Exposure therapy is a highly effective treatment approach for anxiety disorders and specific phobias. The primary goal of exposure therapy is to help people confront and overcome their fears in a controlled and gradual manner. In a sense exposure therapy allows people to take control of their anxiety rather than feeling controlled by it.
Exposure therapy can help with:
Specific Phobias: Intense fears of specific objects or situations (e.g., heights, spiders, flying).
- Social Anxiety Disorder:
Fear of social situations and interactions such as fear of public speaking, meeting new people or worries about criticism or rejection.
- Panic Disorder:
Recurrent panic attacks and the fear of experiencing them.
Fear of being in places and/or situations that might cause panic as well as feelings of being trapped or embarrassed.
- Post-Traumatic Stress Disorder (PTSD):
Fear associated with past experiences that were threatening, painful, and difficult to come to terms with. Exposure therapy for PTSD can help individuals process traumatic memories in a safe comfortable environment so that these memories no longer bother them. The primary type of exposure therapy for PTSD is called Prolonged Exposure (PE).
How Exposure Therapy Works:
- Understanding your fear: we start off by working together to understand the specific situations and circumstances that trigger your fear.
- Creating a hierarchy: after we have identified your fear(s), we will work to create a list of situations that elicit different levels of anxiety from lowest to highest. We will consider individualized factors that may trigger more or less anxiety to create a comprehensive plan for treatment.
- Gradual exposure: we will start off by exposing you to situations that are lower on your hierarchy (situations that seem less scary) and gradually build up. These early succcesses will build your confidence in your ability to take on your greatest fears.
- Managing anxiety: we will discuss methods for managing your anxiety during the exposure itself such as coming up with more helpful ways of thinking about the situation. The beauty of doing exposure therapy with a trained therapist is that you will have someone there with you every step of the way coaching and encouraging you.
- Real Life Applications: Ultimately, the goal of exposure therapy is to help you apply what you've learned in real-life situations. By the end of treatment, you should be better equipped to face your fears and anxieties with ease and peace of mind.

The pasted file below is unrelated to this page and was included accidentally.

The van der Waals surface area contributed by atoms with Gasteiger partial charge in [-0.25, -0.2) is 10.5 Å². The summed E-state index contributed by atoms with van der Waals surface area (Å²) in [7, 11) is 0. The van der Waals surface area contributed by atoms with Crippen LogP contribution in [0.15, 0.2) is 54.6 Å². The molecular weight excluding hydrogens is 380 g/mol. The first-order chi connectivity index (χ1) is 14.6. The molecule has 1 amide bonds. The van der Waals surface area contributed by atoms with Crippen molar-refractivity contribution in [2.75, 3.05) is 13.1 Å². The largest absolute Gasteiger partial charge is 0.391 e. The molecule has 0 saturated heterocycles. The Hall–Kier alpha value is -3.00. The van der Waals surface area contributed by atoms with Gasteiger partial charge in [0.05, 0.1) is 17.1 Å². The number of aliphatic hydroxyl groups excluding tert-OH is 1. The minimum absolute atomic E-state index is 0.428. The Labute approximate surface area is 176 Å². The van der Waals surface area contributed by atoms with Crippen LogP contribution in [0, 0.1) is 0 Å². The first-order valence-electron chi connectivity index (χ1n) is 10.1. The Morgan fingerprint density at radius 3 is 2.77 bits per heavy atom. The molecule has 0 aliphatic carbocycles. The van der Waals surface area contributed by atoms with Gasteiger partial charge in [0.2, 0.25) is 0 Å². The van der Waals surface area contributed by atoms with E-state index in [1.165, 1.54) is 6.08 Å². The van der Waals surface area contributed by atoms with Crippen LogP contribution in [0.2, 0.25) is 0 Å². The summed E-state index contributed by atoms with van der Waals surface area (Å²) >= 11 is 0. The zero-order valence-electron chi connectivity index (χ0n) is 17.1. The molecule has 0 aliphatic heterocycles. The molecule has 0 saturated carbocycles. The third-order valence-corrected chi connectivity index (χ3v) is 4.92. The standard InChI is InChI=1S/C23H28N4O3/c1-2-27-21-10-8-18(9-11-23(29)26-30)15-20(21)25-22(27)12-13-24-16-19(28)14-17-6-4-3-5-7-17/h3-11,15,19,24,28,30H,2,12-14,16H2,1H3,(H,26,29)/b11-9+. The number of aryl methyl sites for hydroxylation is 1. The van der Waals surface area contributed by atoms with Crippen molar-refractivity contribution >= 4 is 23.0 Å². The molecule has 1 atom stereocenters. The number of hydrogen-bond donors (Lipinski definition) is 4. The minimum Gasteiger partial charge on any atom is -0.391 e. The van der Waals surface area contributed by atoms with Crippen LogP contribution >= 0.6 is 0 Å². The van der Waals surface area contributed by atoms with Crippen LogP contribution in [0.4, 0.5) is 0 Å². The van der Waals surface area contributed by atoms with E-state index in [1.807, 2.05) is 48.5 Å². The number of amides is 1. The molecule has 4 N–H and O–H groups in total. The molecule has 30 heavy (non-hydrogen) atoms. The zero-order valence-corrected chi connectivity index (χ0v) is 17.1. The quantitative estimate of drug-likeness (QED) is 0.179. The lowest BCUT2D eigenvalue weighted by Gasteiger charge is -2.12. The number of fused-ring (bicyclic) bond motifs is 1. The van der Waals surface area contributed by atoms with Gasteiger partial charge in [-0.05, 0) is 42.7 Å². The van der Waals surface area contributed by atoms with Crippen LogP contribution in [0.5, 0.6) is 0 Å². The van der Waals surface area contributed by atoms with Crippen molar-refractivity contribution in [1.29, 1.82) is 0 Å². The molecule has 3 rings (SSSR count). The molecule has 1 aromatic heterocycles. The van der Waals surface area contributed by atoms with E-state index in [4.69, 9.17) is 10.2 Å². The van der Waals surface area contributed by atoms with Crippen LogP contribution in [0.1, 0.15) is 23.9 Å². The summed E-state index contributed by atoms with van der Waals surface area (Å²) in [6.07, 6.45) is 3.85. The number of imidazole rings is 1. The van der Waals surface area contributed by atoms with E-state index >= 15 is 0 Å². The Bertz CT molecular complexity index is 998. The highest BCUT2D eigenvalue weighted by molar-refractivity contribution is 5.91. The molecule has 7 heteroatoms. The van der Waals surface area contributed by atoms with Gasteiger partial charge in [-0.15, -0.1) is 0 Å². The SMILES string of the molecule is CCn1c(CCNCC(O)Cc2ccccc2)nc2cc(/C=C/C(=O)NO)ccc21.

Exposure therapy techniques include:
- In vivo exposure:
This involves real-world, physical exposure to the feared object or situation. For example, someone with social anxiety might engage in a sequence of social interactions, starting with interactions with close friends, then advancing to conversations with acquaintances, and eventually participating in larger group gatherings.
- Imaginal exposure:
This involves vividly imagining or visualizing the fear. Imaginal exposure is especially useful when it is not practical or possible to provide treatment with in vivo exposure. For example, someone with a fear of something that has happened in the past happening again could use imaginal exposures to create a safe space to explore those fears. This can be an especially effective way to address symptoms of PTSD, for example.
- Virtual reality exposure:
This involves using computer-generated simulations to immerse individuals into feared situations in a controlled virtual environment. This technique is particularly effective when creating real-world scenarios is challenging to provide treatment with in vivo exposure. For example, somebody with a fear of flying may use a virtual reality flight simulator where they experience being on an inflight commercial airplane.
In partnership with Amelia Virtual Care, we offer virtual reality exposure to our clients for a variety of different issues. Our virtual reality exposure therapy can be conducted in office or remotely through an app that can be controlled by your therapist on the other end. These highly sophisticated virtual reality environments were designed by mental health professionals and have helped so many people to overcome their fears.
If you are interested in learning more about these treatments, please feel free to reach out. We are happy to answer any questions that you may have.